How can you find a meaningful end product in the Task-Based approach?

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Often, units of work can be seen as not engaging by the students. To solve this issue, here are four “tricks”:

  • The superlative form
  • The expression “the same as …”
  • The word “ideal”
  • A tangible product

For instance, instead of getting the students to find out about their daily routine and interviewing each other, the end goal could be to find out who has the busiest (the superlative form) daily routine in the class.

Instead of getting the students to go around the classroom and find out what they did over the week-end, the end goal could be to find out who did the same three activities as them (the same as …) over the week-end.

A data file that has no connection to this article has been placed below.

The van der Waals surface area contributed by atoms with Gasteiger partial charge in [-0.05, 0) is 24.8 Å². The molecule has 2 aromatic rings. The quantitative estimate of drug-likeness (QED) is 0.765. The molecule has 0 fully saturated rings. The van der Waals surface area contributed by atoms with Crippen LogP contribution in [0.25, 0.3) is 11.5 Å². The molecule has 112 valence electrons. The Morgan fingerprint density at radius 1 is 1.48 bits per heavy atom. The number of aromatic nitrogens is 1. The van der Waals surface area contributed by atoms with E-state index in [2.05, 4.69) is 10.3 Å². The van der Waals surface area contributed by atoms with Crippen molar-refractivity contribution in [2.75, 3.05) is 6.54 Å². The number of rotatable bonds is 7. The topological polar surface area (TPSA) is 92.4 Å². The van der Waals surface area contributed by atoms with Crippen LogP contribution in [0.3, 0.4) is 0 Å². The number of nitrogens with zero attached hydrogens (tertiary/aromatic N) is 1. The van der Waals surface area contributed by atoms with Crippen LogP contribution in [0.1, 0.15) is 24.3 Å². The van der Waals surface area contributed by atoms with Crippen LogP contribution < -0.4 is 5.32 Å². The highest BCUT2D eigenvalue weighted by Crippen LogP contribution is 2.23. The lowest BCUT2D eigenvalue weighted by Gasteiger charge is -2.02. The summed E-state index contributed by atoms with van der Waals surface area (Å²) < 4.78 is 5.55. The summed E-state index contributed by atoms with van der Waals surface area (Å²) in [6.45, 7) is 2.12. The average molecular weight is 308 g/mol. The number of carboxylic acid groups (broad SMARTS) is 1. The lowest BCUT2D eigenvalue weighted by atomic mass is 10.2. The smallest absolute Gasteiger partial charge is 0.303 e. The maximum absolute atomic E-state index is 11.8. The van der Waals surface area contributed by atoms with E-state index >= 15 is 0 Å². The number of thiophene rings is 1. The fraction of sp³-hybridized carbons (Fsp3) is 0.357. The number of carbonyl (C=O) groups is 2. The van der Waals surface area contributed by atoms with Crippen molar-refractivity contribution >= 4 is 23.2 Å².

Instead of getting the students to describe what a good party can be like, the end goal could be to describe what their ideal party (the word “ideal”) would be like and all students must agree with the requirements. If one student disagrees and can justify why, then the requirement is not part of the final list for their ideal party.

As far as a tangible product goes, you can let the students make their best French recipe according to them, invite a French person to taste their dish and vote for the tastiest one.

As you can see in the above example, it is possible to have a tangible product and use the superlative form (the tastiest) as well.

That step of creating a meaningful, authentic and relevant end product is of unshakable importance in Task-Based Learning when you want the students to buy into the unit of work you are proposing. And it needs to be made crystal clear to them at the very beginning of the unit. All activities that will be put in place will lead to that very specific end product. Say it to them. Get them to write it down. Get them to ask questions about it.

Recommandation:

  • Use one of the four tricks to create a meaningful end product in your Task-Based unit of work
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